No-one from the MOD was available to be interviewed by Channel 4 News, though a statement was issued:


An inquest was opened in April 2008 and was presided over by the Wiltshire Coroner, David Masters, who delivered his verdict 22 October of the same year. His narrative verdict recorded that the men had died as a result of unlawful killing by terrorist insurgents. He also found that the Royal Air Force and the Ministry of Defence let the families down by their failure [to fit the ESF] and accused them both of having serious systemic failures.[22]

The president of the Board of Inquiry, Wing Commander John Reid, gave evidence in court to the effect that while he considered the lack of fitting the ESF to aircraft was bad enough, the fact that intelligence reports had not been properly disseminated to the crew was a failure of intelligence, which he regarded as a bigger blunder.[23]


  1. ^ 'No duff' is military slang for not a drill.
  2. ^ At that time of year, Iraqi local time was GMT+3. Regardless of where UK forces are deployed worldwide, all action is undertaken in Zulu time which remains constant throughout the year despite daylight saving time.


  1. ^ a b "Aircraft accident report to Royal Air Force Hercules XV179" (PDF). gov.uk. Royal Air Force. November 2005. p. 3. Retrieved 31 January 2017.
  2. ^ Reid 2005, p. 9.
  3. ^ "BBC NEWS | UK | England | Wiltshire | Hercules 'on fire', inquest told". news.bbc.co.uk. 1 April 2008. Retrieved 30 January 2017.
  4. ^ Reid 2005, p. 6.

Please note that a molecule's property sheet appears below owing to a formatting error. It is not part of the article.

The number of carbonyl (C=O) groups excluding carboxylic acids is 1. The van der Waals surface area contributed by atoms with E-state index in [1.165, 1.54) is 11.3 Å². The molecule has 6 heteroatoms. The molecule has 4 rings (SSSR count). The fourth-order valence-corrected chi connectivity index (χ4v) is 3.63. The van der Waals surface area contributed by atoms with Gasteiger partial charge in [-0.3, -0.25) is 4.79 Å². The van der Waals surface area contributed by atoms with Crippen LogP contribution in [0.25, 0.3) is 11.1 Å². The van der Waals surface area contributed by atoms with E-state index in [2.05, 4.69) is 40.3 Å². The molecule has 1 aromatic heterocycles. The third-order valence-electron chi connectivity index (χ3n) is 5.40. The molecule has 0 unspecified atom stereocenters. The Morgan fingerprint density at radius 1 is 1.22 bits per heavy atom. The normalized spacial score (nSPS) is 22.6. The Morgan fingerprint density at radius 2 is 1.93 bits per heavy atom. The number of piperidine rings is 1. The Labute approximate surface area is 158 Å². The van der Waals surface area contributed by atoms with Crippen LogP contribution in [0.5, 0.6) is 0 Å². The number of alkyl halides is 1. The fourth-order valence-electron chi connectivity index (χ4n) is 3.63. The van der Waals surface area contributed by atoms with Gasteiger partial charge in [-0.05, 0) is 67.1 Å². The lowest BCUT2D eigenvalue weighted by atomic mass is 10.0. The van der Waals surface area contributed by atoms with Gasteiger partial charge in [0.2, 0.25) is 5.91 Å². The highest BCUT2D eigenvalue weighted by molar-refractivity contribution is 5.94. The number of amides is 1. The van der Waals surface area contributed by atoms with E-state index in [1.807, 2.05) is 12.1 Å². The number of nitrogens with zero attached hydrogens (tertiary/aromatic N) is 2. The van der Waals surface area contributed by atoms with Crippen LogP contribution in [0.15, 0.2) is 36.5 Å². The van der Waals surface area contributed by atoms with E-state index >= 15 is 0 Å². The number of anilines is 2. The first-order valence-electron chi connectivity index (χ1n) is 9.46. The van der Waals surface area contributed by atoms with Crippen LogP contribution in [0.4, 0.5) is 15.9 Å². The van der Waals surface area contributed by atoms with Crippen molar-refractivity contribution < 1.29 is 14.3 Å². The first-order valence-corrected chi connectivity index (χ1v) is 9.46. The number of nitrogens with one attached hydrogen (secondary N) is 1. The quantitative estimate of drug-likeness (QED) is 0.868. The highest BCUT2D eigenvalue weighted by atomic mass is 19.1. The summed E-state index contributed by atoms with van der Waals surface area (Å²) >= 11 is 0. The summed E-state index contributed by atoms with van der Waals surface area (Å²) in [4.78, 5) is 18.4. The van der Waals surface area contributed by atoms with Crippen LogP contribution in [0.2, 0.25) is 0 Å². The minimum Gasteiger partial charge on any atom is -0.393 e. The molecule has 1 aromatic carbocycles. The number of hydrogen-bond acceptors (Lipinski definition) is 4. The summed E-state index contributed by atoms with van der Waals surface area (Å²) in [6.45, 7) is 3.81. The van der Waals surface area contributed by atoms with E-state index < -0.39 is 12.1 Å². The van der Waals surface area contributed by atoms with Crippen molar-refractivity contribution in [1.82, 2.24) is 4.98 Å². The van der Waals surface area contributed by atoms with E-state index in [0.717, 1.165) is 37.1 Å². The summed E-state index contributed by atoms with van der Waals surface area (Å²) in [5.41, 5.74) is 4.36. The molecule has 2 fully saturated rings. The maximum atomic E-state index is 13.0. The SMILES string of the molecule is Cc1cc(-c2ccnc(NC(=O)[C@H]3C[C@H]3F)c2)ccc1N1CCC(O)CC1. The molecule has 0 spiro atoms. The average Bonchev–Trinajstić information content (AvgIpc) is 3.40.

5. ^ "Aircraft accident report to Royal Air Force Hercules XV179" (PDF). gov.uk. Royal Air Force. November 2005. p. 2. Retrieved 31 January 2017.
  6. ^ "BBC NEWS | UK | England | Wiltshire | Hercules 'sent distress signal'". news.bbc.co.uk. 23 March 2005. Retrieved 30 January 2017.
  7. ^ Reid 2005, p. 14.
  8. ^ Reid 2005, p. 7.
  9. ^ a b Nichol 2008, p. 139.
  10. ^ Urban, Mark, Task Force Black: The Explosive True Story of the Secret Special Forces War in Iraq , St. Martin's Griffin , 2012 ISBN 1250006961 ISBN 978-1250006967, p.73
  11. ^ "Hercules crash site search ends". BBC News. 3 February 2005. Retrieved 31 January 2017.
  12. ^ Reid 2005, pp. 17-36.
  13. ^ Stewart, Elizabeth (22 October 2008). "Hercules crash: 'The left hand didn't know what the right hand was doing'". The Guardian. Retrieved 30 January 2017.
  14. ^ Reid 2005, p. 36.
  15. ^ Nichol 2008, pp. 135-136.
  16. ^ Reid 2005, pp. 7-8.
  17. ^ Hoyle, Craig (9 May 2006). "UK deal with Marshall Aerospace for foam protection to be installed on C-130 Hercules". Flightglobal.com. Retrieved 30 January 2017.
  18. ^ a b "BBC NEWS | UK | Hercules crew tactics questioned". news.bbc.co.uk. 19 April 2008. Retrieved 30 January 2017.
  19. ^ Gilbert, Nigel (8 March 2007). "How many more Lyneham crews must die?". This Is Wiltshire. Retrieved 30 January 2017.
  20. ^ Nichol 2008, pp. 136-137.
  21. ^ "BBC NEWS | UK | RAF pilots 'asked for tank foam'". news.bbc.co.uk. 2 May 2006. Retrieved 30 January 2017.
  22. ^ "'Failures' caused Hercules deaths". news.bbc.co.uk. 22 October 2008. Retrieved 31 January 2017.
  23. ^ "Lyneham inquest: Verdict due today". This Is Wiltshire. 22 October 2008. Retrieved 31 January 2017.


Further reading[edit]